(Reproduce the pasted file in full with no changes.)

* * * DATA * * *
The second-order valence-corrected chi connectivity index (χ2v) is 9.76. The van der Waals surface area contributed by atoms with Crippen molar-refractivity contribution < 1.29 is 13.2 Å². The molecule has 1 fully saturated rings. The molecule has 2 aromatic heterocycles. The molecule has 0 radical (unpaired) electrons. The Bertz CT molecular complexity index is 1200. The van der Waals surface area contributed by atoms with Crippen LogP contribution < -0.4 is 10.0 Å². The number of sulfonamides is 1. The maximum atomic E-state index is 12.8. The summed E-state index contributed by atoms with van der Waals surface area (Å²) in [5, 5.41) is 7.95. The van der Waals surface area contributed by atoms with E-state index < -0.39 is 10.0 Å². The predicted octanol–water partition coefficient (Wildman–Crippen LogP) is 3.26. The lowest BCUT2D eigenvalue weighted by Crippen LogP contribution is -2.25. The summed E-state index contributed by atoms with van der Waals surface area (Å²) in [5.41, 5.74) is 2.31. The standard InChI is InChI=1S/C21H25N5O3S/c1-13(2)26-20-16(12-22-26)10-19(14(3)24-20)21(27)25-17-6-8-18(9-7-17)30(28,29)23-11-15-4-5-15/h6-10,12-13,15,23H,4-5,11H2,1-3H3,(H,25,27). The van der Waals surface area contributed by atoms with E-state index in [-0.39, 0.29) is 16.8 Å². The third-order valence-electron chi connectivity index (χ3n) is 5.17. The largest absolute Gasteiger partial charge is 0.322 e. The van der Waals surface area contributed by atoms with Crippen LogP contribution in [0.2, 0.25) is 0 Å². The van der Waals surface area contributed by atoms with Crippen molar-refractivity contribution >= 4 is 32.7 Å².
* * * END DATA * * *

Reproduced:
The second-order valence-corrected chi connectivity index (χ2v) is 9.76. The van der Waals surface area contributed by atoms with Crippen molar-refractivity contribution < 1.29 is 13.2 Å². The molecule has 1 fully saturated rings. The molecule has 2 aromatic heterocycles. The molecule has 0 radical (unpaired) electrons. The Bertz CT molecular complexity index is 1200. The van der Waals surface area contributed by atoms with Crippen LogP contribution < -0.4 is 10.0 Å². The number of sulfonamides is 1. The maximum atomic E-state index is 12.8. The summed E-state index contributed by atoms with van der Waals surface area (Å²) in [5, 5.41) is 7.95. The van der Waals surface area contributed by atoms with E-state index < -0.39 is 10.0 Å². The predicted octanol–water partition coefficient (Wildman–Crippen LogP) is 3.26. The lowest BCUT2D eigenvalue weighted by Crippen LogP contribution is -2.25. The summed E-state index contributed by atoms with van der Waals surface area (Å²) in [5.41, 5.74) is 2.31. The standard InChI is InChI=1S/C21H25N5O3S/c1-13(2)26-20-16(12-22-26)10-19(14(3)24-20)21(27)25-17-6-8-18(9-7-17)30(28,29)23-11-15-4-5-15/h6-10,12-13,15,23H,4-5,11H2,1-3H3,(H,25,27). The van der Waals surface area contributed by atoms with E-state index in [-0.39, 0.29) is 16.8 Å². The third-order valence-electron chi connectivity index (χ3n) is 5.17. The largest absolute Gasteiger partial charge is 0.322 e. The van der Waals surface area contributed by atoms with Crippen LogP contribution in [0.2, 0.25) is 0 Å². The van der Waals surface area contributed by atoms with Crippen molar-refractivity contribution >= 4 is 32.7 Å².